Tyler Cowen has a piece in the New York Times today.  He’s arguing that fundamental weaknesses and dysfunctions may be causing permanent changes, a reset:

The debate over the economy these days isn’t just about income inequality and what should or should not be done about it. Perhaps the most crucial issue is whether economies will return to normal conditions of steady growth, or whether we are witnessing a fundamental transformation, unveiled in bits and pieces. Nominations for the nature of that transformation include a “robot economy,” a new political economy where elites have too much power or, perhaps, a new global economy where the United States no longer holds such a dominant position, to the detriment of American firms and workers.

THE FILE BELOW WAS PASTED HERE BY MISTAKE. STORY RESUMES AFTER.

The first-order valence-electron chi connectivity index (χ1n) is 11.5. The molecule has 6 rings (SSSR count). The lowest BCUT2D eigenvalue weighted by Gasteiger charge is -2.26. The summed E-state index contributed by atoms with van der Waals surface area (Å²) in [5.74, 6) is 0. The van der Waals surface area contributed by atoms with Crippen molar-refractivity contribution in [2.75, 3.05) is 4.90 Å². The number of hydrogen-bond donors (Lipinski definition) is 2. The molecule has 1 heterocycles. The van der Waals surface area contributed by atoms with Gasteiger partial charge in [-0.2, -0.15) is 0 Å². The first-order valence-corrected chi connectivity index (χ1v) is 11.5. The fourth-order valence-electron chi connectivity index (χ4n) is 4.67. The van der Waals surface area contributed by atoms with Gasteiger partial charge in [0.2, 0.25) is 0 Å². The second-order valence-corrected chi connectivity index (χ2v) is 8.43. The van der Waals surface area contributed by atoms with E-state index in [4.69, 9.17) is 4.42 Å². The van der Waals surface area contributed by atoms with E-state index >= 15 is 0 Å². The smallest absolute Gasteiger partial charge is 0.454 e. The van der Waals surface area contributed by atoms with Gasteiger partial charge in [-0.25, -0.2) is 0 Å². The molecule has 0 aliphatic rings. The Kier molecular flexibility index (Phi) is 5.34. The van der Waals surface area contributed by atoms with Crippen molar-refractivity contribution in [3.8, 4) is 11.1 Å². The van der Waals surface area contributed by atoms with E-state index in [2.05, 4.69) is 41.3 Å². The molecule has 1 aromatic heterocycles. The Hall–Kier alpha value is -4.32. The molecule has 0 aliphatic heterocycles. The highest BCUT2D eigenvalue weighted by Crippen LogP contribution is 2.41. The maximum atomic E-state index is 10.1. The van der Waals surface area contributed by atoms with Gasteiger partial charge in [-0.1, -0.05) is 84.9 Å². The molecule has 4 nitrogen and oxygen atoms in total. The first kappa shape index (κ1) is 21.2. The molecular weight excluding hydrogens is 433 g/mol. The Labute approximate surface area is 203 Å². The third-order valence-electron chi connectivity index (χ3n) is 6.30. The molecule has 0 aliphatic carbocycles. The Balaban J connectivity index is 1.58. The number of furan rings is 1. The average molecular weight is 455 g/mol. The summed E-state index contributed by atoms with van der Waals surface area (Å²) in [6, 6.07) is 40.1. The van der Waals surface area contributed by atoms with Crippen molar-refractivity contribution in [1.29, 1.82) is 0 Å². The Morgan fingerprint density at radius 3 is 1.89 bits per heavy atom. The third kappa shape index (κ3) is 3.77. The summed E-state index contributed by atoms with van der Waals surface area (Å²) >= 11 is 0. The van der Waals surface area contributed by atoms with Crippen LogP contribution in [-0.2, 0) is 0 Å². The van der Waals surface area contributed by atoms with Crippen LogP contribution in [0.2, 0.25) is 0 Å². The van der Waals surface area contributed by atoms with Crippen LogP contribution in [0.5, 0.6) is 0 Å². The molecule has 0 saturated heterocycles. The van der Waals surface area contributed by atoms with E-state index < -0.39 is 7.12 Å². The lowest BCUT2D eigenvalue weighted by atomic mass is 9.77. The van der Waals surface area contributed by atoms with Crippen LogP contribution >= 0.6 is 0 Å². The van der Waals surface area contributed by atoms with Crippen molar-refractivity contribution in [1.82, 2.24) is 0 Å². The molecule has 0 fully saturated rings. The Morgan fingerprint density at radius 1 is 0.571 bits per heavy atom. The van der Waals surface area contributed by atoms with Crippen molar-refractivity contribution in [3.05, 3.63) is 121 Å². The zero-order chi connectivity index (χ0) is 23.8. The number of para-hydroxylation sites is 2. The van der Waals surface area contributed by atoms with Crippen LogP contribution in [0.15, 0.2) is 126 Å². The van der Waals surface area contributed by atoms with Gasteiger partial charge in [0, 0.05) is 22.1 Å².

I think Cowen’s argument is consistent with the analysis that Arnold Kling calls Patterns of Sustainable Specialization and Trade (PSST).  This form of analysis examines firm’s, individual’s, and institutions’s skill sets or expertise (patterns of specialization and Trade) and how they adapt, or fail to adapt to change (Sustainability).  Here’s his very readable paper on PSST.

In this view, the world is changing faster than we can change our patterns of specialization and trade.  It leads to slower economic growth and persistent unemployment.

(Originally published 5-17-2015 in my personal blog)